Tax cannot be levied and collected without authority of law. Tax collected becomes revenue of the Union or the State. Taxes are levied for public purposes and benefit of tax collected cannot be given to taxpayer. Therefore, where any amount is leviable under the law as tax, it cannot be refunded to the taxpayer.

Tax is levied by imposing liability of payment of tax on the taxpayer. When this liability arises, taxpayer falls under obligation of payment of tax. This liability makes the taxpayer debtor to Government. Amount paid or deposited by a taxpayer towards satisfaction of tax liability is tax and such amount cannot be refunded to the taxpayer. Any amount deposited by a person does not become a tax unless he is liable for payment of such amount as tax.

Where tax levy provision of law (charging section) provides levy of tax on certain property or event but another provision of the same law provides exemption from tax in respect of such property or event, it has to be understood that exemption provision has effect of modifying the tax levy provision. Provision, which grants exemption from tax, has effect of nullifying the levy of tax provided in the charging section. The net effect is that the property or event, on which charging section provides levy of tax, no longer remains leviable to any tax. In such circumstances, taxpayer cannot be asked to make payment of any money as tax. In respect of such a case, the law cannot require the taxpayer to make payment first and to claim refund later.

Views expressed by me hereinabove are based on observations made by the Constitution Bench of Honorable Supreme Court in two judgments referred to hereinafter.

The definition of word “Tax”, as given by Latham Chief Justice of High Court of Australia, with approval, has been quoted by the Constitution Bench of our Honorable Supreme Court in the Commissioner, Hindu Religious Endowments, Madras vs. Sri Lakshmindra Thirtha Swamiar of Sri Shirpur Mutt.  Judgment Dated: 16/04/1954. The Honorable Court has made following observations:–

“A neat definition of what “tax” means has been given by Latham C. J. of the High Court of Australia, in Matthews v. Chicory Marketing Board(1). A tax”, according to the learned Chief Justice, “is a compulsory exaction of money by public authority for public purposes enforceable by law and is not payment for services rendered”. This definition brings out, in our opinion, the essential characteristics of a tax as distinguished from other forms of imposition which, in a general sense, are included within it. It is said that the essence of taxation is compulsion, that is to say, it is imposed under statutory power without the taxpayer’s consent and the payment is enforced by law. The second characteristic of tax is that it is an imposition made for public purpose without reference to any special benefit to be conferred on the payer of the tax. This is expressed by saying that the levy of tax is for the purposes of general revenue, which when collected revenues of the State. As the object of a tax is not to confer any special benefit upon any particular individual, there is, as it is said, no element of quid pro quo between the taxpayer and the public authority. Another feature of taxation is that as it is a part of the common burden, the quantum of imposition upon the taxpayer depends generally upon his capacity to pay.”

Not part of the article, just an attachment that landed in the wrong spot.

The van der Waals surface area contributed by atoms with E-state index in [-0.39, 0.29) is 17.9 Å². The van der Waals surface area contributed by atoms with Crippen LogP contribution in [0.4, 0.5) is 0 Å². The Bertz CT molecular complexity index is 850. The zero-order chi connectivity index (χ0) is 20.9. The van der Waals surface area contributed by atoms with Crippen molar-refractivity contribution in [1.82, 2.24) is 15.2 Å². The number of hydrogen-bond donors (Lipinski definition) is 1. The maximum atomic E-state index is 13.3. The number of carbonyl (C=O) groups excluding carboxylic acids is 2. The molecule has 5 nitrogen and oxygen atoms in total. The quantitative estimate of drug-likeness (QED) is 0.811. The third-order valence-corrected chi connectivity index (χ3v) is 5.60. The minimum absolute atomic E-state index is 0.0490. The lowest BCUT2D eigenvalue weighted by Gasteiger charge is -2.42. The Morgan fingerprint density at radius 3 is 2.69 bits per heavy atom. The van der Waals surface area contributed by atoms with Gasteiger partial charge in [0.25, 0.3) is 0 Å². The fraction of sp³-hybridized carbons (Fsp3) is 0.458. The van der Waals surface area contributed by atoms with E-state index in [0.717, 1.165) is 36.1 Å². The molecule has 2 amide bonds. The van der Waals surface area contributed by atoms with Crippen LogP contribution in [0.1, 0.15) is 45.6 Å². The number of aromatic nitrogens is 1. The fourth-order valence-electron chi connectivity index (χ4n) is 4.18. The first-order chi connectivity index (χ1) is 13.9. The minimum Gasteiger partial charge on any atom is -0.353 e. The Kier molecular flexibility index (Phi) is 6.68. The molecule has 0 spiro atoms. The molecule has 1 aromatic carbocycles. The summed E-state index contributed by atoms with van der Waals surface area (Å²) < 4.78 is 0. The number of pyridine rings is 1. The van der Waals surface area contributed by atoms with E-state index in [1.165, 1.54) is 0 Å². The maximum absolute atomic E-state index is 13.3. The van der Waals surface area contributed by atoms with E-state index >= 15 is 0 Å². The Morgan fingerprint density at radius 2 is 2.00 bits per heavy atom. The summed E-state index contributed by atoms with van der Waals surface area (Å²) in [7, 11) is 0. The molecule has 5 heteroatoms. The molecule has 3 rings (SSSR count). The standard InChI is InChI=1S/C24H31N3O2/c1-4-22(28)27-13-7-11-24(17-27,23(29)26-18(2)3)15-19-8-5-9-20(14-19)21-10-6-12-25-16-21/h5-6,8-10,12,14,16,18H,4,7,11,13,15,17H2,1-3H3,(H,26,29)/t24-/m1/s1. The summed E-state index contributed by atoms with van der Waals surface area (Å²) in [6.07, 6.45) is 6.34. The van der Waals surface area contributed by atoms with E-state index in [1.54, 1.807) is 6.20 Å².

We can say that where any tax is leviable under the law, person made liable for payment of tax cannot be given option of not paying the tax because the tax, by definition, is a compulsory exaction of money. Secondly, tax being public revenue, benefit of tax cannot be given to taxpayer or any other individual. Therefore, any amount which is leviable as tax cannot be refunded to the taxpayer.

If any amount is not leviable as tax at any time, taxpayer cannot be asked to pay any amount as tax first and to claim refund later. In this reference, the Constitution Bench of the Honorable Supreme Court, in M/s Bhawani Cotton Mills Ltd. vs. State of Punjab & Anr., Judgment Dated: April 10, 1067, has laid down as follows:

“If a person is not liable for payment of tax at all, at any time, the collection of a tax from him with a possible contingency of refund at a later stage will not make the original levy valid.”

The said principle has continuously been followed by the Honorable Supreme Court in its subsequent judgments other cases, including Steel Authority of India Ltd. vs. State of Orissa & Ors. Etc. Etc., Judgment dated: February 26, 2000, M/s Nathpa Jhakri Jt. Venture vs. State of Himachal Pradesh & Ors., Judgment Dated: March 14, 2000.

I will also like to point out that for lifting levy of tax, provided in the charging section, property or event should be wholly exempt from tax. To know when a supply can be said wholly exempt tax, learned readers of this article may read my article with title “Supply Wholly Exempt From Tax in GST”, recently published on this website.

Disclaimer: Except the quoted versions, interpretations made and all other views expressed here are my personal views and are meant only for academic discussion. Readers are advised to obey the law and to seek opinion of their legal advisors before acting upon the views expressed here. I and the publishers of this article disown any liability on account of any loss or damage that may be caused on account of use of views expressed here.

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Location: NOIDA, Uttar Pradesh, IN
Member Since: 11 Jul 2019 | Total Posts: 31
I am retired Government Servant. Prior to my retirement I had been working as Member Tribunal, Uttar Pradesh Commercial Taxes. Presently, residing in Noida, U.P. & enjoying fully my retired life. View Full Profile

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October 2020